July 12, 2007

Buy A Bigger Bowl

I remember racing my first 10k and not having any fathom of how I could run one step further. 6.3 miles was impossible.

I did my first Olympic distance triathlon and couldn’t imagine how people completed anything longer.

I did a ½ Ironman and knew without a doubt that there was no way in hell I could ever race twice that distance.

I did an Ironman.
And I felt wonderful at the end.

We are interesting animals, us humans. (Yes, I know we’re mammals, but let’s not split hairs on this one right now. You’ll make me lose my train of thought.) Most of us can only imagine what we already know. Sure we can pretend to muddle about other things, but true imagination is different. Imagination has one foot in reality. In the confines of our human brains, imagination has boundaries.

We live in a box that we call reality, trapped on all sides by boundaries and categories. And for most of us that box defines the limit of our imaginations.

We leverage our life experiences as a means to stretch our imagination. Like a theme from the Truman Show, day after day we travel down the same road, until one day we dare to imagine a different route to a different destination.

As athletes, we are given the opportunity to dream on a regular basis. We strive to go faster, harder, stronger, longer. We dream of beating this time or conquering that course. And when we focus on the dream, when we set out a plan, suddenly the dream is in the realm of reality. It is within our box.

Our bodies are controlled by our minds. Nobody ever won without first daring to dream that they could. So we push ourselves not as much to the limits of our body, but to the limits of our imagination. Assume you can never finish an Ironman, and you never will.

Let’s call it the Bannister Effect.

In a world that believed in the limitations of man, Roger Bannister dared to imagine. He imagined that he could run a sub-4 minute mile, a feat that was far beyond the collective imagination of the time. Yet once he stretched beyond these mindless limitations and broke the 4-minute barrier, the floodgates of imagination were let loose. Just as suddenly, many others dared to imagine within the expanded Bannister walls. And just as quickly, dozens of others ran faster than a 4 minute mile.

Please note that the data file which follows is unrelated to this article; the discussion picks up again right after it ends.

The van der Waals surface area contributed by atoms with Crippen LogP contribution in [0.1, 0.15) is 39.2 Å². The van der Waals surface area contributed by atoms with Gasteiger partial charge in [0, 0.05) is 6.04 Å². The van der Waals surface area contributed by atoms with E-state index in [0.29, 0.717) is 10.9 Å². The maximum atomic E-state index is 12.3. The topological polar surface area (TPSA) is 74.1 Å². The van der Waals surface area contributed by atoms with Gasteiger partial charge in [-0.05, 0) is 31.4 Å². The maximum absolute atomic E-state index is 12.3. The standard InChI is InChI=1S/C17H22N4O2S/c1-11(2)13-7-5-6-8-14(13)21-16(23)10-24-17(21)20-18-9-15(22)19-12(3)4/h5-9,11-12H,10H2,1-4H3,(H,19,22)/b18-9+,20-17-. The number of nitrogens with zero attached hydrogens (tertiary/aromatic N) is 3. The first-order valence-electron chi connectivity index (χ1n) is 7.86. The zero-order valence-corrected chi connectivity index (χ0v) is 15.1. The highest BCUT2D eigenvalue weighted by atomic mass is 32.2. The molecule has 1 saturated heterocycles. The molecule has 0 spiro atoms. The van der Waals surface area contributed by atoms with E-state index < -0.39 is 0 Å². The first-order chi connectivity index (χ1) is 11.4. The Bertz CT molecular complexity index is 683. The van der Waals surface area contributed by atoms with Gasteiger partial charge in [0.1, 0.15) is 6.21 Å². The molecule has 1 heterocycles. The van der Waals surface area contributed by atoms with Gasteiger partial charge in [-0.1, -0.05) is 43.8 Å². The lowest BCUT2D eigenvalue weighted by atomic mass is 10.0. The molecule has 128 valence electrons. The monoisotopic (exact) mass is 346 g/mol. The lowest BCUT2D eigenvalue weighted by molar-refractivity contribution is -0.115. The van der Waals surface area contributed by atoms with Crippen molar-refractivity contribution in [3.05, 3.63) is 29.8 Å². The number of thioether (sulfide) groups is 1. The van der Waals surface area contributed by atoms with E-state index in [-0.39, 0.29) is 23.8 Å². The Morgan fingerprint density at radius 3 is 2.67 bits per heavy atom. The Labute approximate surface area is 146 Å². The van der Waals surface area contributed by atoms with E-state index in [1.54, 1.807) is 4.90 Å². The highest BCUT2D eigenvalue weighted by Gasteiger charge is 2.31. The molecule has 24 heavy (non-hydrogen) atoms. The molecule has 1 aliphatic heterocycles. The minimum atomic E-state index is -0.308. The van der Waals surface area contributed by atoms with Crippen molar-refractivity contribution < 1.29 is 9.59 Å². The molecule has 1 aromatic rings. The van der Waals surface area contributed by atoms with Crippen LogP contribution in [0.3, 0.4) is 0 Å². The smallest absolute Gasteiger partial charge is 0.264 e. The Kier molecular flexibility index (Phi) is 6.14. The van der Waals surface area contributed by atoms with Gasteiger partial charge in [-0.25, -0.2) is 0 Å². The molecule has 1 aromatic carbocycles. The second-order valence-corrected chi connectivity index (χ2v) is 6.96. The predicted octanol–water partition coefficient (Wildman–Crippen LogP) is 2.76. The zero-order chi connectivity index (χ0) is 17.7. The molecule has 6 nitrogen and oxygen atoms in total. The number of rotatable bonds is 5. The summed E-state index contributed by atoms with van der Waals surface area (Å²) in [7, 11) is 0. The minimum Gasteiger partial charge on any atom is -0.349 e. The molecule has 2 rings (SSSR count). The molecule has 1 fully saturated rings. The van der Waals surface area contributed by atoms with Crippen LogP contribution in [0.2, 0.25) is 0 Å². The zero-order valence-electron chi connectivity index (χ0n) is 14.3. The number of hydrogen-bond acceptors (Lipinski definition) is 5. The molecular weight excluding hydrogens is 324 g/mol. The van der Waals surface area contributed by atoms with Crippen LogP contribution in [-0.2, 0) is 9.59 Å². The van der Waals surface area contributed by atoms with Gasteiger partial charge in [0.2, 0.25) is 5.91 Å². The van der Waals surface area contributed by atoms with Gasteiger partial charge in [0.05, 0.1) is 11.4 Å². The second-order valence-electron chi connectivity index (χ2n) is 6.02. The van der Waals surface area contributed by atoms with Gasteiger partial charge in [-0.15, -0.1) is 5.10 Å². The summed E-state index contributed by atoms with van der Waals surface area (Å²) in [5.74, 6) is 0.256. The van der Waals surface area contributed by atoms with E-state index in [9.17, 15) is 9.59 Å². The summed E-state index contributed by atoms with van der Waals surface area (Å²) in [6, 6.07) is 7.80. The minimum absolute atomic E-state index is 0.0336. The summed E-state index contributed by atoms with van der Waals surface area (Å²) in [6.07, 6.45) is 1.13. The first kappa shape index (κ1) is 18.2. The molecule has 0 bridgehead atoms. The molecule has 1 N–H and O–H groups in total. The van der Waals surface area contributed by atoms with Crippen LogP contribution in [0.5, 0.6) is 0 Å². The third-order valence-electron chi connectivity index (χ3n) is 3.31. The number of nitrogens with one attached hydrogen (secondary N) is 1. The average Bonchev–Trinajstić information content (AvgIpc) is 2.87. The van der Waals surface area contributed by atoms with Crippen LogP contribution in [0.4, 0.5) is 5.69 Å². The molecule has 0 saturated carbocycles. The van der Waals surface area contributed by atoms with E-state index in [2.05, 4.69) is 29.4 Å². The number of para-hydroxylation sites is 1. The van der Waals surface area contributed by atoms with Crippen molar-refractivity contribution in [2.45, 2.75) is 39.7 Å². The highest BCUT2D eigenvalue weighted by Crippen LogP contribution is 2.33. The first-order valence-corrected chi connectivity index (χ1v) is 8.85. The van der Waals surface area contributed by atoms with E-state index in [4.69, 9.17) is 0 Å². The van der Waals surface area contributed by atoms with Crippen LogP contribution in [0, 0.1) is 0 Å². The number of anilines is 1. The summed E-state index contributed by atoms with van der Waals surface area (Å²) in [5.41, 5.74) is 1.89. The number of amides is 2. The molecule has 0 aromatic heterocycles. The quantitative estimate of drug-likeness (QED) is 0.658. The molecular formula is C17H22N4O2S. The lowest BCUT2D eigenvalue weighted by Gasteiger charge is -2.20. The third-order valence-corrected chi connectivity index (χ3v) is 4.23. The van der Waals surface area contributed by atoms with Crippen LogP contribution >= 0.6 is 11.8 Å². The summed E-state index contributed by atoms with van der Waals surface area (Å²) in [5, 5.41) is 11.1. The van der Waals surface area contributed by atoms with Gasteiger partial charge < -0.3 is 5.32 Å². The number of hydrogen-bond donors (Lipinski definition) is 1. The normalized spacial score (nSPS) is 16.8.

As triathletes, it is up to us to challenge ourselves and stretch the limits of our minds. As we do, so our bodies will follow.

In a funny way we are like goldfish – we will always expand to the size of our bowl. No matter how big the challenge set before us, we will find a way to succeed.

Think you can’t do an Ironman?
I think you are wrong.
Buy a bigger bowl.

Dare to dream. Dare to peek outside the confines of your imagination. Stretch out your arm and put your hand through the fire. Grab hold of the other side and pull yourself through.

I promise, you won’t get burned.

13 comments:

jbmmommy said...

A very inspiring post. Thanks.

snowygrl said...

Thanks for the vote of confidence it is always nice to hear.

Spokane Al said...

Buy a bigger bowl.

Amen brother.

No Wetsuit Girl... overseas! said...

I always loved that anecdote about the 4 minute mile. Didn't they say that IF he ever did it he would drop dead at the finish? And then like 17 people broke 4 minutes in one year. Yeah, I wish I could break 4 minutes. I can do it in a car, that's within my box.

ChrisM said...

I still don't think I can do IMAZ. gonna try anyway

jgirl said...

Wow. I am going to have to check in here more often. You have a gift of words. Thank you. ~j

triathlonmom said...

Thanks!

TriTurtL said...

Needed to hear this! Thanks man!

carmen said...

same sentiment
but much more positive
than my favorite saying
NOT WITH THAT ATTITUDE
YOU CAN'T

TriGirl Kate O said...

Thank you for putting it in perspective for me. I told my husband to shoot me if I ever said I wanted to sign up for a full iron, during my second 1/2 iron that I DNF'd. Now that I have that taste of quitting in my mouth, I'm rueing my decision and words and may yet sign up for the full iron meal. Time for me to go shopping for that bigger bowl...

Anonymous said...

During ironman training, I often looked down at my dinner and said... "I need a bigger bowl!" LoL. Nice post!

aLdZ said...

oh wow!! I just read your may 14, 2009 post that led me to this post...

..Wow!!

..I just gave up on doing my first sprint tri..

..and after reading, i am INSPIRED!! please allow me to share this article with others.. thanx..

jeanne said...

awesome awesome awesome!!!

Three weeks ago, i was TOTALLY convinced I could NEVER do a half IM. THen I rode 67 miles. And the thought popped into my head, that maybe, just maybe...next year!